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Who wouldn't want unlimited vacation days? (You, probably)
More and more companies are offering the dream scenario of limitless paid holiday time. Don't buy it.
This is sort of like being off the clock, right?
This is sort of like being off the clock, right? Courtesy Shutterstock
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growing number of American companies are embarking on what seems like a radical experiment in human resources: Offering employees an unlimited number of paid vacation days. Those companies — many of them small tech startups, but also big guns like Netflix, Best Buy, and financial analysis firm Morningstar — have some very good reasons for dishing out limitless vacation.

For starters, says Lotte Bailyn at Quartz, "numerous studies have found that time away from the office and more frequent vacations lead to greater productivity, improved job performance, and lower levels of stress." So more vacation equals a refreshed, creative, and resourceful office. Not having to track vacation days, or pay out employees for unused days, can also save a company time and money. And current and prospective employees generally appreciate it when their company treats them like grown-ups.

Mike Southern, the head of human resources at software company PatientKeeper, points out that his company doesn't monitor employees to make sure they don't drink beer in the middle of the day, so why not trust them to manage their vacation time? "You just treat people like professionals and like adults," he tells The Boston Globe, "and 99 percent of the time they'll act that way."

At a time when many employees work considerably more than 40 hours a week, not counting time laboring off-the-clock on their smartphones, there's also something fair-sounding about not nickel-and-diming them over their holiday time. Here's how Netflix explains its open-ended vacation policy (starting at slide 67):

We don't track hours worked per day or per week, so why are we tracking days of vacation per year? We realized: We should focus on what people get done, not on how many days worked. Just as we don't have a 9 a.m. to 5 p.m. workday policy, we don't need a vacation policy.... There is also no clothing policy at Netflix, but no one comes to work naked. Lesson: You don't need policies for everything. [Netflix]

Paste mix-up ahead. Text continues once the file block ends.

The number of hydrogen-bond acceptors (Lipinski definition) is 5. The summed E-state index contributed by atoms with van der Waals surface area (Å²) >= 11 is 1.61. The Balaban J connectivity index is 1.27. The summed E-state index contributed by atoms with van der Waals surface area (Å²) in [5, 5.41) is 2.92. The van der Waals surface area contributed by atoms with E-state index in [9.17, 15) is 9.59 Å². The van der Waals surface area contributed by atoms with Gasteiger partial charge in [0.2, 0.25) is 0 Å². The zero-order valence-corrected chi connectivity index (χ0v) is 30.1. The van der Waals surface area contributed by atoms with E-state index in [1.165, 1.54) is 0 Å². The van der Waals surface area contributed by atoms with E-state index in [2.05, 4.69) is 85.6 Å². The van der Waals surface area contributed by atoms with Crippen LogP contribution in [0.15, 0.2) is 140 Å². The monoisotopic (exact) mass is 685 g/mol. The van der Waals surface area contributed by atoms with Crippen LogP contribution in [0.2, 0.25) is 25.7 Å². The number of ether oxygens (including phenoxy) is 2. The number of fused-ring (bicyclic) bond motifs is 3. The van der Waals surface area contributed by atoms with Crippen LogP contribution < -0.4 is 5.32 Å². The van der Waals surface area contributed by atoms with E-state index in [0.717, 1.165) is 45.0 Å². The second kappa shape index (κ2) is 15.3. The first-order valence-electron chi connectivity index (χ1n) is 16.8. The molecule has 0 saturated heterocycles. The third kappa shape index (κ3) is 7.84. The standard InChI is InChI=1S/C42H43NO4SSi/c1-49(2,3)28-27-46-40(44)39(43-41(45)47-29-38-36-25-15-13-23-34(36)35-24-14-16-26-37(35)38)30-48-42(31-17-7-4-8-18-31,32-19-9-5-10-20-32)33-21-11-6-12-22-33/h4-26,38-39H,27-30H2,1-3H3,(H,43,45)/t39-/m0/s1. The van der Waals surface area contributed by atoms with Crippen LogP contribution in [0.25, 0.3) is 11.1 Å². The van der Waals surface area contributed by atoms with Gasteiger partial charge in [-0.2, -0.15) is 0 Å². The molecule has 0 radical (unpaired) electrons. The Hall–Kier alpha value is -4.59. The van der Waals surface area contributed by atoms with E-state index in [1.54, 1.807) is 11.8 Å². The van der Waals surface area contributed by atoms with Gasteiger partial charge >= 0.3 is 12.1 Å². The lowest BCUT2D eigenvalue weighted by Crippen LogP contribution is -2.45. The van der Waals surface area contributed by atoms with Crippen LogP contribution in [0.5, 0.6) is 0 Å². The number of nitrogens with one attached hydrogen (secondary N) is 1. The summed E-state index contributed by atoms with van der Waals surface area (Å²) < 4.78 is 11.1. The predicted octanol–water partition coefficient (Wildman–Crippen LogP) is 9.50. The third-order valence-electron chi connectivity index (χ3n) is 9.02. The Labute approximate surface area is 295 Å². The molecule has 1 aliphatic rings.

That's what's in it for employers. For employees, the benefits seem self-evident: Who wouldn't want to take as much vacation time as they desire? After all, by Labor Day, says Jena McGregor at The Washington Post, "the two weeks of vacation you're granted by the sticklers in H.R. have already been used — or reserved — for the kids' spring break, a long weekend earlier this summer, the holidays, and doctors appointments or cable-guy emergencies."

But it's not as simple as all that. In many cases, says The Christian Science Monitor in an editorial, "only the employer benefits are real, and the employee benefits are mostly imaginary." Here are three reasons unlimited vacation probably isn't anywhere near as great as it sounds on paper:

1. No vacation policy = a "no vacation" policy?
One of the hidden downsides of having basically no vacation policy is that it can actually discourage taking time off, says The Christian Science Monitor. That's why "some critics have even called it a 'no vacation' policy."

In a highly competitive, workaholic atmosphere, and without some guidelines as to what is normal or expected, employees may feel guilty about taking off any time at all. Are they slackers if they take two weeks? Three? Four? What's appropriate? Will others who take less vacation, or no vacation, be viewed more favorably? [Christian Science Monitor]